Who’s Watching out for Food’s Female Entrepreneurs?

July 8, 2022
Jenn Palmer, CEO of eCapital ABL, talks about the hurdles women experience when trying to launch or grow a food business, with special attention paid to women’s access to capital.

Today we turn our attention to Jenn Palmer, CEO of eCapital ABL. At eCapital, Jenn leads an organization that specializes in financing food and beverage companies. At the helm since January of 2020, we talk about how Jen’s career path helped her see the value of diversity—both among eCapital’s portfolio and within her teams. And speaking of portfolios, Jenn explains how her team helped grow eCapital’s portfolio 70%...during a pandemic.

In this episode, we talk about the hurdles women experience when trying to launch or grow a food business, with special attention paid to women’s access – or lack thereof—to capital. We also address how to make financing more equitable as well as HOW—and WHY—both men and women can better support women-owned business.


Erin Hallstrom: Jenn, welcome to the Food For Thought podcast, excited to have you on and excited to talk to you. So let's dive right in. You're the CEO of eCapital ABL. Can you tell me a bit more about eCapital ABL and what kinds of companies do you work with?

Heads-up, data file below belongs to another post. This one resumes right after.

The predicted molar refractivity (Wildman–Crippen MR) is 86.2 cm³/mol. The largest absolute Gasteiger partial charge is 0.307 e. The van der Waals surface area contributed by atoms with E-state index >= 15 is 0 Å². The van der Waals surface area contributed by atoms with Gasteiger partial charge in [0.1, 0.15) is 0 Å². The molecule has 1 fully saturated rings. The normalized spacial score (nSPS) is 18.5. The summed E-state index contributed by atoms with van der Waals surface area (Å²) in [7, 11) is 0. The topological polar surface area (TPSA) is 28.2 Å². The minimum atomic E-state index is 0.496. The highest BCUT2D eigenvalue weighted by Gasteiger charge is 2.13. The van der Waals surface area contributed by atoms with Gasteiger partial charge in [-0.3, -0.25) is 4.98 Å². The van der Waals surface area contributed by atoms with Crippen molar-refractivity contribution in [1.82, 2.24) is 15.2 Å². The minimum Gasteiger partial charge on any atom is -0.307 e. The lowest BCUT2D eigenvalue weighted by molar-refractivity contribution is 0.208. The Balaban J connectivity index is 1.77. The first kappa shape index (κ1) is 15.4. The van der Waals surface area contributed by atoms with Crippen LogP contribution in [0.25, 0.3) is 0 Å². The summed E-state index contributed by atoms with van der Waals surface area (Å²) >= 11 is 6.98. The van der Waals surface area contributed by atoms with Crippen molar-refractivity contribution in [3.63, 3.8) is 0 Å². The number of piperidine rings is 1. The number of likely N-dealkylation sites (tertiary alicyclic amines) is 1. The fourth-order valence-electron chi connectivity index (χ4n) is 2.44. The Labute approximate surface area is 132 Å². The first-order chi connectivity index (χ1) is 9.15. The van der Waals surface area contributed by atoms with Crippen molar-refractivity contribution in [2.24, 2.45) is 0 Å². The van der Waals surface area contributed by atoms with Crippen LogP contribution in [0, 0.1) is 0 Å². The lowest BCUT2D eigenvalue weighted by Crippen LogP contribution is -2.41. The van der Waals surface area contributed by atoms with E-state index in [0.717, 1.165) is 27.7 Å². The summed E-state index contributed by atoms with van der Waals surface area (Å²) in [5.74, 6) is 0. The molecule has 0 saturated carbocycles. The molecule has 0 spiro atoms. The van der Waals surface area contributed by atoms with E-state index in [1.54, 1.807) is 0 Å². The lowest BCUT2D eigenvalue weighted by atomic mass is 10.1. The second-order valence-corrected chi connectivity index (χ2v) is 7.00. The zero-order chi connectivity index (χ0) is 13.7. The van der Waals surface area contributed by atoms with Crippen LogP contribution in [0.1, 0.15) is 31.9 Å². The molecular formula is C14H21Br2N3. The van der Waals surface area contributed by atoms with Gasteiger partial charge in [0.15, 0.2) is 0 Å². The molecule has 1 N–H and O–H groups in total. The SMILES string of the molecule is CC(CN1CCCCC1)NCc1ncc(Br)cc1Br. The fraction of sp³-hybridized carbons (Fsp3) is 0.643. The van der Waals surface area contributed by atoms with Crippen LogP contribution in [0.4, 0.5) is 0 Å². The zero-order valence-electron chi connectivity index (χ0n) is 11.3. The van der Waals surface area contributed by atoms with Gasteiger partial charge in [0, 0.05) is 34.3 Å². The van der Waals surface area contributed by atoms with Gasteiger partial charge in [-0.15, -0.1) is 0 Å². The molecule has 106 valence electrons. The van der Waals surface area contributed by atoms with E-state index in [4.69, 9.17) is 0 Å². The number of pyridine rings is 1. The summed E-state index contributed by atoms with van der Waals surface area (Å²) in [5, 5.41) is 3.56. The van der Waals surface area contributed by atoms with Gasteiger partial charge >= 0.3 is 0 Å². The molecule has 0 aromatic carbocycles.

Jenn Palmer: We are a finance partner for high growth companies. We provide lines of credit against assets on a company's balance sheet, such as accounts receivable, inventory, e-commerce sales, even intellectual property and equipment. We specialize in food and beverage, primarily, CPG companies and natural products.

We have a deep experience, and a really unique understanding of clients’ needs in that space. Each client gets a very custom tailored solution that's right for their business, not only for today, but for tomorrow. Our lines of credit are really helping growing companies continue to grow at the speed at which they want to grow.

Erin: A woman leading a finance company, especially in the food and beverage wellness space is not something new hear about very often. Have you always been a CEO?

Women in the Workplace Series

Today’s episode is a continuation of our Women in the Workplace series. Earlier this year we talked with women from GODIVA, Hot Bread Kitchen, and the Females in Food program about how each company is helping to empower women throughout the food and beverage industry. 

Jenn: I worked my way up from a very unlikely start. I have a law degree and between my law degree and my analytical skills, those really compliment my financial expertise and those of the team. My background's a little bit different than probably what you would expect. I actually started out in fashion, art and art history. When I was in college, I had a triple major and I had every intention of going to Europe and getting my PhD. And then 9/11 happened and I decided to stay close to home in New York. And I ended up going to law school there in New York.